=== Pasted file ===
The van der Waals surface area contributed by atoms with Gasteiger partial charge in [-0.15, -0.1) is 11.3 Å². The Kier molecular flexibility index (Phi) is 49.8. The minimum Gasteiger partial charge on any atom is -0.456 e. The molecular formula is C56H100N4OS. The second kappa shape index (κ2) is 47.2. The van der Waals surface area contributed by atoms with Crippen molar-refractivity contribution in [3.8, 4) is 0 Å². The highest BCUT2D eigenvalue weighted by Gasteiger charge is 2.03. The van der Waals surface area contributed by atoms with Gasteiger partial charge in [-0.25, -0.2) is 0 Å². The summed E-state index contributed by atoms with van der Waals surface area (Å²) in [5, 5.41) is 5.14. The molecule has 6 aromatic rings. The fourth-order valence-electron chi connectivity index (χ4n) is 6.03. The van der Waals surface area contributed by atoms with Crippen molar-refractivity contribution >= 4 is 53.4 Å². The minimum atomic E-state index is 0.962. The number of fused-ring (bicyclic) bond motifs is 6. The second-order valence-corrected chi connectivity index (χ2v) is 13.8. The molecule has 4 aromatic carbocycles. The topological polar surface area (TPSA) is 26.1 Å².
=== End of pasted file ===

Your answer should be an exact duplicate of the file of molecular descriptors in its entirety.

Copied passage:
The van der Waals surface area contributed by atoms with Gasteiger partial charge in [-0.15, -0.1) is 11.3 Å². The Kier molecular flexibility index (Phi) is 49.8. The minimum Gasteiger partial charge on any atom is -0.456 e. The molecular formula is C56H100N4OS. The second kappa shape index (κ2) is 47.2. The van der Waals surface area contributed by atoms with Crippen molar-refractivity contribution in [3.8, 4) is 0 Å². The highest BCUT2D eigenvalue weighted by Gasteiger charge is 2.03. The van der Waals surface area contributed by atoms with Gasteiger partial charge in [-0.25, -0.2) is 0 Å². The summed E-state index contributed by atoms with van der Waals surface area (Å²) in [5, 5.41) is 5.14. The molecule has 6 aromatic rings. The fourth-order valence-electron chi connectivity index (χ4n) is 6.03. The van der Waals surface area contributed by atoms with Crippen molar-refractivity contribution >= 4 is 53.4 Å². The minimum atomic E-state index is 0.962. The number of fused-ring (bicyclic) bond motifs is 6. The second-order valence-corrected chi connectivity index (χ2v) is 13.8. The molecule has 4 aromatic carbocycles. The topological polar surface area (TPSA) is 26.1 Å².